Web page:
3. Jack Schalk says:

    One of my life’s scary moments occurred at the top of Center St. I borrowed a friend’s beautiful white 1940 Ford coupe that he had restored and drove it home to show my Dad. My friend lived in McKeesport and in the process of taking it back, the brakes went out at the top of Center St. Luckily for all concerned, I had not yet made the turn downhill. I stopped the car up against a telephone pole at the very top. I don’t know if I would have ridden it out or not.

    • Lou Andriko says:

      Jack, I may not have you beat, but here’s MY story: In 1975, at 19, as a student at DU, I ‘bought’ my first car from my uncle, a 1963 Ford LTD convertible with over 120,000 miles. He gave me the car and I gave him $50 for the fire engine red paint job. Not long after, I was coming up Center Street and had just gotten over the 3rd dip when the engine just died and I began to roll backwards down the hill. Somehow, without power brakes, using the emergency foot brake, I managed to get stopped and just sat there, stunned. Then I looked in the rear view mirror and saw the gas tank sitting in the middle of the street at the first dip! The straps had both broken and the ‘Belgians’ had won another one! When the tow truck arrived, the driver had to call for another man to assist us. Did I mention that I had just gotten a fill up? The 25 gallon tank weighed about 150 pounds and without getting drenched, we were unable to lift it, let alone figure out where to put it.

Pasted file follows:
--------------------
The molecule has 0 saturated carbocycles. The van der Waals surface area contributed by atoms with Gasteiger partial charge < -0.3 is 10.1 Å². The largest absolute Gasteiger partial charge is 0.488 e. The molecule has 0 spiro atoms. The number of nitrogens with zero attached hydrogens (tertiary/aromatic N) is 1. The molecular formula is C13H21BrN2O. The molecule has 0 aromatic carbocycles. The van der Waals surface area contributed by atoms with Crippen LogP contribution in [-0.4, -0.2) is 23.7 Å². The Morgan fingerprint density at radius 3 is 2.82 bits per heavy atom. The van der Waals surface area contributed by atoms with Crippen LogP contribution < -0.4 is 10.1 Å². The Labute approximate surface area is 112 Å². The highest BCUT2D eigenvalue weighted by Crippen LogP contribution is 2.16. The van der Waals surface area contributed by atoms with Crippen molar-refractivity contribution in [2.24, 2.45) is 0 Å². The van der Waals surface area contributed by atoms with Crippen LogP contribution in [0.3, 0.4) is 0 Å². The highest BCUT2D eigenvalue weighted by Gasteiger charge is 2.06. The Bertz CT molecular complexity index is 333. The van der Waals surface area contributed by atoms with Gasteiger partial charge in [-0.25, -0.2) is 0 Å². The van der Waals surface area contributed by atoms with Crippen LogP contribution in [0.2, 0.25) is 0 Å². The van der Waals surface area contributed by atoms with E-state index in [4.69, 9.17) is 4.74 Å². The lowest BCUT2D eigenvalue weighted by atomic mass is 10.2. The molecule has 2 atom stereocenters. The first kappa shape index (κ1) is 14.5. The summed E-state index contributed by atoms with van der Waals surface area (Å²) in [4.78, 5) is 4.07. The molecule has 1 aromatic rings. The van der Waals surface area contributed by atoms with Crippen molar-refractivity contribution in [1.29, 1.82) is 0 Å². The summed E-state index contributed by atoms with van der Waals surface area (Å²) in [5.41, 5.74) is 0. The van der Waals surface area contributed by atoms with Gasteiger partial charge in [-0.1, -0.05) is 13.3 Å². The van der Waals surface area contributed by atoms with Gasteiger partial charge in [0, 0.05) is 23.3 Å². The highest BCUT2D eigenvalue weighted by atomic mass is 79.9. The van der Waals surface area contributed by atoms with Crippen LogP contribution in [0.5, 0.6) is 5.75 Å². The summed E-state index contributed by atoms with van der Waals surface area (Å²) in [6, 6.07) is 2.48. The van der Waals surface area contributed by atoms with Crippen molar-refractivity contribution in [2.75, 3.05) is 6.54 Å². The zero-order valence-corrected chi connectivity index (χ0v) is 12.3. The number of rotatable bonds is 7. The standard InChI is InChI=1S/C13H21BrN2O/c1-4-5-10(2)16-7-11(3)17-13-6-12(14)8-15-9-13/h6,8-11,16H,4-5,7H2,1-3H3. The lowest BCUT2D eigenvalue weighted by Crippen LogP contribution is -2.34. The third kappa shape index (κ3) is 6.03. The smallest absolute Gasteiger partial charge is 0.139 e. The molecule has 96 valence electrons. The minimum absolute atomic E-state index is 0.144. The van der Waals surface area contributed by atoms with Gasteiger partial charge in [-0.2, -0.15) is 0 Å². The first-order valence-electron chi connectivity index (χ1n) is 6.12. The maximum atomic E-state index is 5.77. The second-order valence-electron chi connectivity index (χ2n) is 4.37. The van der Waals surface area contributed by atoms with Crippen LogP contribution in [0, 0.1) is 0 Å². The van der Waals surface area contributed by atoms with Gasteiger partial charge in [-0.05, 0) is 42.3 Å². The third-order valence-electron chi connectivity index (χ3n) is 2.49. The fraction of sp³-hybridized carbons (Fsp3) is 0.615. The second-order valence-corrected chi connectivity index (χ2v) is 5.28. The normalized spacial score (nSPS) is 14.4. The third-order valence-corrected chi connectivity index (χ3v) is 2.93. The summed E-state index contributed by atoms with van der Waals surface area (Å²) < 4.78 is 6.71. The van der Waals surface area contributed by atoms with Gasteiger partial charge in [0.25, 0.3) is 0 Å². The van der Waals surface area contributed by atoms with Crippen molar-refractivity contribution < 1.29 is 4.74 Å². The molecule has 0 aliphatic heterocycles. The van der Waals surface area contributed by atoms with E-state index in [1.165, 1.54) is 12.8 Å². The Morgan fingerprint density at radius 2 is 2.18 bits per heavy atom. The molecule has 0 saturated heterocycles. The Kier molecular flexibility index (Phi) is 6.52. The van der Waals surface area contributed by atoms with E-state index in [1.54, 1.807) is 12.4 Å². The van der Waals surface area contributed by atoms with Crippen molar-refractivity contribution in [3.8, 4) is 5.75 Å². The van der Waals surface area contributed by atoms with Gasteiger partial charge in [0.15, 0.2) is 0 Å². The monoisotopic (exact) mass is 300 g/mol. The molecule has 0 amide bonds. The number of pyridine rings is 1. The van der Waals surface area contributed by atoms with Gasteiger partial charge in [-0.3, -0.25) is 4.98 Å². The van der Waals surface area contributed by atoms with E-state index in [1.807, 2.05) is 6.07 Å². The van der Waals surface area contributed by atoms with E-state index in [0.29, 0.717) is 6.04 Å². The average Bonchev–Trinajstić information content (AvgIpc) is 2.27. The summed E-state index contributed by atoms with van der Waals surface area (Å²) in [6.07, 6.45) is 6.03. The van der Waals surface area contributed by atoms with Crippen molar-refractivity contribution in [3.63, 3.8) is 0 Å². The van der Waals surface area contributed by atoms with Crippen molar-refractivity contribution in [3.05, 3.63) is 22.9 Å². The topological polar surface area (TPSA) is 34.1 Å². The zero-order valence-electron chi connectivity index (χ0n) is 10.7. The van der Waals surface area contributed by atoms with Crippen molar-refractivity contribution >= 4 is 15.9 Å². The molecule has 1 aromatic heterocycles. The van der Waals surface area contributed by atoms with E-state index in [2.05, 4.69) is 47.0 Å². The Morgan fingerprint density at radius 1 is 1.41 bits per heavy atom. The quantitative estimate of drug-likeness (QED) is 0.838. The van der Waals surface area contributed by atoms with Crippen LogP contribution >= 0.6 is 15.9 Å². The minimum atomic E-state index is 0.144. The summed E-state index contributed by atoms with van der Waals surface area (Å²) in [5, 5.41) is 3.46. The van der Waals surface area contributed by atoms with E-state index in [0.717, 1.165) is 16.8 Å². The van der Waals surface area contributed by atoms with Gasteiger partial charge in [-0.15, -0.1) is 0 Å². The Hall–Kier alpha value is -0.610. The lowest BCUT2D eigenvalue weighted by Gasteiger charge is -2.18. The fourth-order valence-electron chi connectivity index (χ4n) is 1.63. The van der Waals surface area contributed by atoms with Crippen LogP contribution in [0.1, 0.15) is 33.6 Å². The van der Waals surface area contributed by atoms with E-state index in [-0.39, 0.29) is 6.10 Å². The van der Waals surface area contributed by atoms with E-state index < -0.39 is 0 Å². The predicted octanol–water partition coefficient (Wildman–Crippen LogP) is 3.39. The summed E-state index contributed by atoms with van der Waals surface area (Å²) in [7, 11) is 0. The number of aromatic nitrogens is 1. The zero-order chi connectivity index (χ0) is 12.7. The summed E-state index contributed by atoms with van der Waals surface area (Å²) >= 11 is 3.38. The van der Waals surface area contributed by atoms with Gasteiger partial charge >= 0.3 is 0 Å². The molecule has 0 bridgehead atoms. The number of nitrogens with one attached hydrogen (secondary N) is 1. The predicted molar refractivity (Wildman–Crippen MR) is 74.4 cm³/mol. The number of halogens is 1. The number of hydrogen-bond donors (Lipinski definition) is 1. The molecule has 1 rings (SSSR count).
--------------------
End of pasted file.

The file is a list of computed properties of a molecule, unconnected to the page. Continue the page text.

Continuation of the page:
You can’t make this stuff up.

      • Jim says:

        Ok Lou, math has never one of my strengths, but how did you manage to be 19 in 1975?

      • Lou Andriko says:

        OOPS, I meant 1970…. besides, everything looks smaller in the rear view mirror!

      • Jim says:

        LOL! If have to be old, so do you Lou!

      • Eileen Tokar Lilley says: